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LEARNING OUTCOMES Educating for the 21 st Century Bill Byers.

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Presentation on theme: "LEARNING OUTCOMES Educating for the 21 st Century Bill Byers."— Presentation transcript:

1 LEARNING OUTCOMES Educating for the 21 st Century Bill Byers


3 “Oh no sir. I said that I’d taught him to talk, I didn’t say that he’d learnt.”

4 Programme Specification Describes important features of a programme of study for the purposes of quality assurance and provision of information to students and employers. Likely to be written in relationship to subject benchmarks and requirements of professional bodies.

5 Teaching and learning are not synonymous: we can teach–and teach well–without having the students learn George Bodner (1986)

6 A working definition Learning outcomes are statements of what a learner is expected to know, understand and/or be able to demonstrate after completion of a specified period of learning.

7 Programme A period of study leading to an award, normally made up of a number of modules.

8 Module A separately assessed block of learning which earns credit when successfully completed.

9 Advantages of Learning Outcomes Increase transparency Facilitate comparability Enhance employability and mobility

10 An Outcomes-Based Approach can increase the flexibility of course provision. Widen Access Accredit Prior Learning Accredit Work-Based Learning Facilitate variety of progression routes

11 Module Design Traditional ApproachLearning Outcomes Write SyllabusWrite LO’s Plan TeachingSelect Assessment Select AssessmentPlan Teaching

12 Teacher and student perspectives regarding assessment

13 Learning outcomes should: - be written in the future tense; - identify important learning requirements; - be achievable and assessable; - use clear language easily understandable to students.

14 Writing Learning Outcomes A learning outcome should contain a STEM, such as ‘A successful student should be able to’, and an ACTION VERB, such as, identify, select, critically evaluate etc’.

15 Level Descriptors Generic statements describing the characteristics and context of the learning expected at each level, thus enabling learning outcomes, assessment criteria and credit to be assigned at the appropriate level.

16 The level of a module is indicative of the relative demand, complexity, depth of study and learner autonomy.

17 LevelQualification 1Certificate (Year 1) 2Diploma (Year 2) 3Hons Degree (Year 3) 4Masters Degree 5Taught Doctorate

18 Learning outcomes should be set at the level of learning that students are at and must be achievable by students within the time available.

19 LEVELKNOWLEDGE BASE 1given factual and conceptual base with emphasis on the nature and terminology of the field of study 3comprehensive knowledge of discipline with areas of in-depth specialisation and an awareness of the provisional nature of knowledge.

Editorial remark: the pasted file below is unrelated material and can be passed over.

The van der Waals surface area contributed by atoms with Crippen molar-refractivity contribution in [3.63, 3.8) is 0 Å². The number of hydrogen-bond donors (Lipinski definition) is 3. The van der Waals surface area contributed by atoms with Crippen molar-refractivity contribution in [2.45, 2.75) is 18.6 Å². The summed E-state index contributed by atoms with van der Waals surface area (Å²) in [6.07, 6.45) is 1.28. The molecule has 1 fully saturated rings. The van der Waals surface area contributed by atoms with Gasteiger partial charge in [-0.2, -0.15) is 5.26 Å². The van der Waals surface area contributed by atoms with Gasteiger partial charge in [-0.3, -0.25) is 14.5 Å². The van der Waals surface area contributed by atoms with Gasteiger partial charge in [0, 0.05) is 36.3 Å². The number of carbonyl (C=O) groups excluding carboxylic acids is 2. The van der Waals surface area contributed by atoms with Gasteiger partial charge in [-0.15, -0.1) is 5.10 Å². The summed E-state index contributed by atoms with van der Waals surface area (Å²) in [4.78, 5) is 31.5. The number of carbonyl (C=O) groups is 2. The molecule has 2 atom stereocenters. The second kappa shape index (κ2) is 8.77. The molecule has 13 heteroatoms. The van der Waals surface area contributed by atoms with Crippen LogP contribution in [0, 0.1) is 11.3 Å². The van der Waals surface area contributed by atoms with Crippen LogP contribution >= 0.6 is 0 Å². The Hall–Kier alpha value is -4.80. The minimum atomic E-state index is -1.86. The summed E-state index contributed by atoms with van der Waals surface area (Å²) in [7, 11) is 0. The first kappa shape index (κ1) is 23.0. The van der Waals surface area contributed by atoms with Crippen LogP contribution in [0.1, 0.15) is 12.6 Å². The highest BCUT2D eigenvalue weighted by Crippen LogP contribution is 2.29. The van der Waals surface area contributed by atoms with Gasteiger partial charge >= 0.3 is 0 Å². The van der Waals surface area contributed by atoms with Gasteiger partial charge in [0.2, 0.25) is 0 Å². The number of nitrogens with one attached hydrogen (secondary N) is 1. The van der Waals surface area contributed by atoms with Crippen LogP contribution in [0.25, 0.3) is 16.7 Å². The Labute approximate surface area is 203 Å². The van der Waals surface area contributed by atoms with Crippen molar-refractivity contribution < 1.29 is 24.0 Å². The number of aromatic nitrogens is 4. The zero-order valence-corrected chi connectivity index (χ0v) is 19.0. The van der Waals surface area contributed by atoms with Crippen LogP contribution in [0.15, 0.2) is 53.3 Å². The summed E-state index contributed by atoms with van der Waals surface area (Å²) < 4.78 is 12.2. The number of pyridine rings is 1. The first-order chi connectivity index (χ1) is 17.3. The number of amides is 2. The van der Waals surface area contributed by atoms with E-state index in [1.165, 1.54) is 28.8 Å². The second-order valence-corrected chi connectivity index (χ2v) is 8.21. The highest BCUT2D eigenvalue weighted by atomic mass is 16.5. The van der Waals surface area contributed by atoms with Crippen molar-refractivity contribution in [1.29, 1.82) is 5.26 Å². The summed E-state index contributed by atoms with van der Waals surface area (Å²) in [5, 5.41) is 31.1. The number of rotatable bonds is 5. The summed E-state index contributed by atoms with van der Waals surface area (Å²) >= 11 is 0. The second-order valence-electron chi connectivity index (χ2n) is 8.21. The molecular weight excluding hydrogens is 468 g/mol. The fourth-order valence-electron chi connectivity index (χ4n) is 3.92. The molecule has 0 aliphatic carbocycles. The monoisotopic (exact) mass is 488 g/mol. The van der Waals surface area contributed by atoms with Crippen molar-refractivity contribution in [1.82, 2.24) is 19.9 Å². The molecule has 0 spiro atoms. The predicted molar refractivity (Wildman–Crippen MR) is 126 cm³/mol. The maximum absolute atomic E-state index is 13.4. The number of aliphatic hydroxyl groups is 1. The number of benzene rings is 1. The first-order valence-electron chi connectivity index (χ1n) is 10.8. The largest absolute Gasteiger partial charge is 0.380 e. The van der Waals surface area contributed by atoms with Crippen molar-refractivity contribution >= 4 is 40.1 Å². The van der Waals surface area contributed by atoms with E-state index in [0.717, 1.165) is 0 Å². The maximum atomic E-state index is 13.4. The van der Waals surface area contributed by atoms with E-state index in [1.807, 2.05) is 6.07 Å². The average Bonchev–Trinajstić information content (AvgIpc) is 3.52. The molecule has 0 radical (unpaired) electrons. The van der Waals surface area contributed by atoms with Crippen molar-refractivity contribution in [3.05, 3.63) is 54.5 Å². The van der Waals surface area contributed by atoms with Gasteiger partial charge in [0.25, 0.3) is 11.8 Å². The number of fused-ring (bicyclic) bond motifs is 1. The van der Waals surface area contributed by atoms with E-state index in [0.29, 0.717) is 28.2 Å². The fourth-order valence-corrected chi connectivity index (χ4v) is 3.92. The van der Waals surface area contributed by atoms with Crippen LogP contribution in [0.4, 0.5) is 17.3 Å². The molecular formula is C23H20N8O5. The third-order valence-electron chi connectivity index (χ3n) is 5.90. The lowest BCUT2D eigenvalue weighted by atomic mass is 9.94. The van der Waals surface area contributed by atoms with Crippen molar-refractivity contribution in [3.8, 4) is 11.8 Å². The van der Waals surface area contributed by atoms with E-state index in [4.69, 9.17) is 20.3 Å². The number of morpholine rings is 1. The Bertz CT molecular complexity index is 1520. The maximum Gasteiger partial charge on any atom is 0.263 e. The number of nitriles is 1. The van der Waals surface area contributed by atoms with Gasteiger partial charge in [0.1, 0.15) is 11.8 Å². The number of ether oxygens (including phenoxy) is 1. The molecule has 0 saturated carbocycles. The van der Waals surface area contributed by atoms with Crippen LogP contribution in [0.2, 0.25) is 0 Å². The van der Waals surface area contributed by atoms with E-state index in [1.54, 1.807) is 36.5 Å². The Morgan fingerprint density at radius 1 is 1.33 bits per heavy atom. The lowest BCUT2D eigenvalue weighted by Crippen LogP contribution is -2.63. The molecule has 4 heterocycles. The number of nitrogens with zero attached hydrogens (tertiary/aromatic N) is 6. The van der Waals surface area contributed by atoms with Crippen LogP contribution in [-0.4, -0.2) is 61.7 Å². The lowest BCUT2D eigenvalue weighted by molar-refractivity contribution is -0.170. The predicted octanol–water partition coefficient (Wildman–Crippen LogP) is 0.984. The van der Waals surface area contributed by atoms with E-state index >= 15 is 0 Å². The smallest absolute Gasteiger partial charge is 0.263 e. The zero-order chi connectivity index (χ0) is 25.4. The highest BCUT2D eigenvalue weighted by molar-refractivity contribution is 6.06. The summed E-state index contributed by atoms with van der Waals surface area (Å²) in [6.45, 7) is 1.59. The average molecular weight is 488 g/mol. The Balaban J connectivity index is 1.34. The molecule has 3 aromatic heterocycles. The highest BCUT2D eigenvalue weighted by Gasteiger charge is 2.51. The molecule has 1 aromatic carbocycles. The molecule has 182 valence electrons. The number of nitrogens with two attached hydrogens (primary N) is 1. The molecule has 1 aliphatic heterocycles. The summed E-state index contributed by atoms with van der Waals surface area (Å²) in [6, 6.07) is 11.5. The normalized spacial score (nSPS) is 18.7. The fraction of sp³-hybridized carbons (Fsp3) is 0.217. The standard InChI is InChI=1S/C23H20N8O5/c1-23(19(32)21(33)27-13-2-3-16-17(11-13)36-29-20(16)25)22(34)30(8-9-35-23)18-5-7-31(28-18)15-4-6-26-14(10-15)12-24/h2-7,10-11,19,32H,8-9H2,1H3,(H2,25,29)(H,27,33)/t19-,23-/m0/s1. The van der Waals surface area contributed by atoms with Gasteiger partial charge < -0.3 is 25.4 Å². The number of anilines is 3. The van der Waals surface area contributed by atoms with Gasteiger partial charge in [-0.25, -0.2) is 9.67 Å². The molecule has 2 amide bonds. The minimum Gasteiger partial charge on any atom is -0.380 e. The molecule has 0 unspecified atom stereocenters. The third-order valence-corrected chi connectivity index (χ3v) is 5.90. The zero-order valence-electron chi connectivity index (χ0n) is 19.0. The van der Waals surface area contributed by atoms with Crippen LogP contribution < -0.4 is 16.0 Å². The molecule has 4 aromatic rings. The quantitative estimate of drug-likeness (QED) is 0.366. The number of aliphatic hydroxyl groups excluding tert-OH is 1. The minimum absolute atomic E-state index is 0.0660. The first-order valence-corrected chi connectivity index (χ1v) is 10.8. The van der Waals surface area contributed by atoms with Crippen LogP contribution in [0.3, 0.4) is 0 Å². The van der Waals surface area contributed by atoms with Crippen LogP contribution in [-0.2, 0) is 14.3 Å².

20 Bloom’s Taxonomy Knowledge Comprehension ApplicationAnalysis Synthesis Evaluation State Discuss ConstructOrder Formulate Justify List Classify OrganizeArrange Assemble Grade Find Identify IllustrateCharacterize Create Relate

21 As learning outcomes are statements of essential learning they indicate threshold or pass/fail standards. Grading students performance is a separate operation.

22 Assessment Learning outcomes describe minimum standard required to pass a module or course. Thus all required learning outcomes must be assessed and the assessment must facilitate grading of passes.

23 Assessment Action verbs that are not readily assessed such as, KNOW, ADOPT, APPRECIATE and UNDERSTAND should be avoided and replaced by verbs such as STATE, EXPLAIN, DESCRIBE, DISTINGUISH, DESIGN, DEMONSTRATE or CALCULATE.

24 Assessment Criteria Describe what the learner is required to do in order to demonstrate that a learning outcome has been achieved. Identify the evidence that will be used to show that the required standard has been met.

25 Describe the arrangement of the elements in the periodic table and identify and explain the various relationships that can be found between them.

26 Sketch the five ‘3d’ orbitals, predict how these will be split in compounds of various geometries, and hence explain the spectroscopic and magnetic properties of transition metal complexes.

27 Solve unfamiliar qualitative, quantitative and open-ended problems by developing a strategy and identifying relevant data.

28 Identify and articulate his/her own professional strengths weaknesses, preferences, aspirations and goals, and devise strategies to achieve these stated goals

29 Hierarchy of Contexts for Programme Design Level descriptors Learning outcomes Assessment criteria Assessment procedures Teaching strategies

30 Plan for developing a module based on learning outcomes

31 Insanity: doing the same thing over and over again and expecting different results. Albert Einstein

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